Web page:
Consumer’s Health Insurance Blog

Health Insurance Book Author on Buying Health Insurance and Health Insurance Ripoffs

Response to Self Employed and Going It Alone

January 8th, 2008 by Jonathan Pletzke

In today’s Phildelphia Inquirer, Jen A. Miller, a writer, tells all in describing how health insurance rates are affecting her life. Jen writes well, and appears to be intelligent. She hasn’t read my health insurance book yet, so I took a few minutes to send her some information about why her health insurance is so expensive, and what can be done about it. You may also be interested in what I said:

Dear Jen,

I enjoyed reading your commentary in the Philadelphia Inquirer this morning. As I was reading it, I thought, why is her health insurance so high for a single person? That shouldn’t be the cast in Pennsylvania. Then I go to your website and see that you live in Collingswood, NJ. Aha!

You see, the state you live in has an incredible impact on health insurance rates. I know first hand. I used to live in New Jersey. New Jersey is one of a handful of states that has “community rating” and doesn’t use medical underwriting for rates in the individual market. My family paid close to $900 a month in New Jersey for health insurance. In North Carolina, we pay just over $300 a month for the 5 of us.

Why is there such a difference? First of all, New Jersey guarantees that everyone can get health insurance: healthy or not, young or old. And everyone pays virtually the same rate. So the young and healthy pay more than they might elsewhere, so that those with a medical condition pay less. The biggest problem that I see is that this condition prices many people out of the health insurance market. Like you. Secondly, since there is a guarantee, someone could go their entire life without health insurance, and when they suspect something, buy the health insurance and wait for the 6 month pre-existing condition limitation to expire. Due to the high rates, I know a number of people who are following this approach – out of necessity.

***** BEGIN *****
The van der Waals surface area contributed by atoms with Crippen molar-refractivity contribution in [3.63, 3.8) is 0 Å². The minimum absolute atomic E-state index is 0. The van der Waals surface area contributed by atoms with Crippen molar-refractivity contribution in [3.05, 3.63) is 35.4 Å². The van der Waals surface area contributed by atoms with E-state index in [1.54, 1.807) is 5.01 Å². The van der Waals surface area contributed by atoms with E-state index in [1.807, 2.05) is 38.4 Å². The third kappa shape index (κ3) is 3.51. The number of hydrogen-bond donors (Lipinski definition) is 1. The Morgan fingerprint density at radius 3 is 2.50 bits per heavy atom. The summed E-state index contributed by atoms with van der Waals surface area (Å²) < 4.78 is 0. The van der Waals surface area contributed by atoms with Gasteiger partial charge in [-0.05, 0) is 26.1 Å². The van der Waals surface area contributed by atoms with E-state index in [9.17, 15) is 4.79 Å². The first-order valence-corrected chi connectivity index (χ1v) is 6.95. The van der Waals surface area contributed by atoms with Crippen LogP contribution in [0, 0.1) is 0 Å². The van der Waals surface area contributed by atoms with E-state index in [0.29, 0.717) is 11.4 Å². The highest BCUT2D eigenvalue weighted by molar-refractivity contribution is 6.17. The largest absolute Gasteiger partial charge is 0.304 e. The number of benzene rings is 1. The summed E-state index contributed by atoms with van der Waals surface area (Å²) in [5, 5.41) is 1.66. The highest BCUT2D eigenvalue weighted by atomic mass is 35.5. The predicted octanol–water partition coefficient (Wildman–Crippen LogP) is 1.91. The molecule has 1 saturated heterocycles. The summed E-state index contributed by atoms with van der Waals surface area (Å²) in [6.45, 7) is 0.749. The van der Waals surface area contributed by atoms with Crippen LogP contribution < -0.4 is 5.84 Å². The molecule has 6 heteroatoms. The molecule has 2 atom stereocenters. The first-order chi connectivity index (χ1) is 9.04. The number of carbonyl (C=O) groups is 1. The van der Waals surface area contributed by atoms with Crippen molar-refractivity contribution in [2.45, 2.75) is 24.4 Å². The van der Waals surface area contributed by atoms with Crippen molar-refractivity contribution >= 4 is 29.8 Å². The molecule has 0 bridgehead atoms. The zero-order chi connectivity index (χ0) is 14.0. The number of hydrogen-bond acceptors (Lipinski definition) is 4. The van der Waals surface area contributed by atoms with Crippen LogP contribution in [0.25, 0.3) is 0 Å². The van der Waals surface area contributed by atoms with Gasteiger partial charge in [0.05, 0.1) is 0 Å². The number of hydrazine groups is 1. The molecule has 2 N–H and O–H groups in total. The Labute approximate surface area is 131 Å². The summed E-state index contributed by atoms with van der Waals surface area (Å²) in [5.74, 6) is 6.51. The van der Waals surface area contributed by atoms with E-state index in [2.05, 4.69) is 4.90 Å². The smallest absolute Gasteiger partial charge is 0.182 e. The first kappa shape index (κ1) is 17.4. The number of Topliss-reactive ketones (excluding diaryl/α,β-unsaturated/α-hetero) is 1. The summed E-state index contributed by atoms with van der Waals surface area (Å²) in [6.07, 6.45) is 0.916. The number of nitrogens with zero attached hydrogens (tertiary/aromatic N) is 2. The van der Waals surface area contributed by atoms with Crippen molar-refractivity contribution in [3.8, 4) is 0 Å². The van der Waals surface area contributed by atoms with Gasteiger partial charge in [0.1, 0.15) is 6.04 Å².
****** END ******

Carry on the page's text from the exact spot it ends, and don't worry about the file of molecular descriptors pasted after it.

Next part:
It could be worse – you could live in Massachusetts, where the rates are even higher. And health insurance is compulsory – you’ll get a fine if you don’t have it. It could be better, in that you could have a more reasonable rate (check out what your rate would be in a decent neighborhood in Pennsylvania).

So what are your options? You could move, get married, get a job, earn more, or even get a small business health insurance plan to try to reduce costs. You could also organize with the rest of those who find New Jersey health insurance rates too high – to find another solution for the state that allows those who maintain a healthy lifestyle to have lower rates. Rhode Island has an example of this: where you can choose whether you want to be medically underwritten (for a lower rate), or get the community rating rate (higher) and skip that part of the application.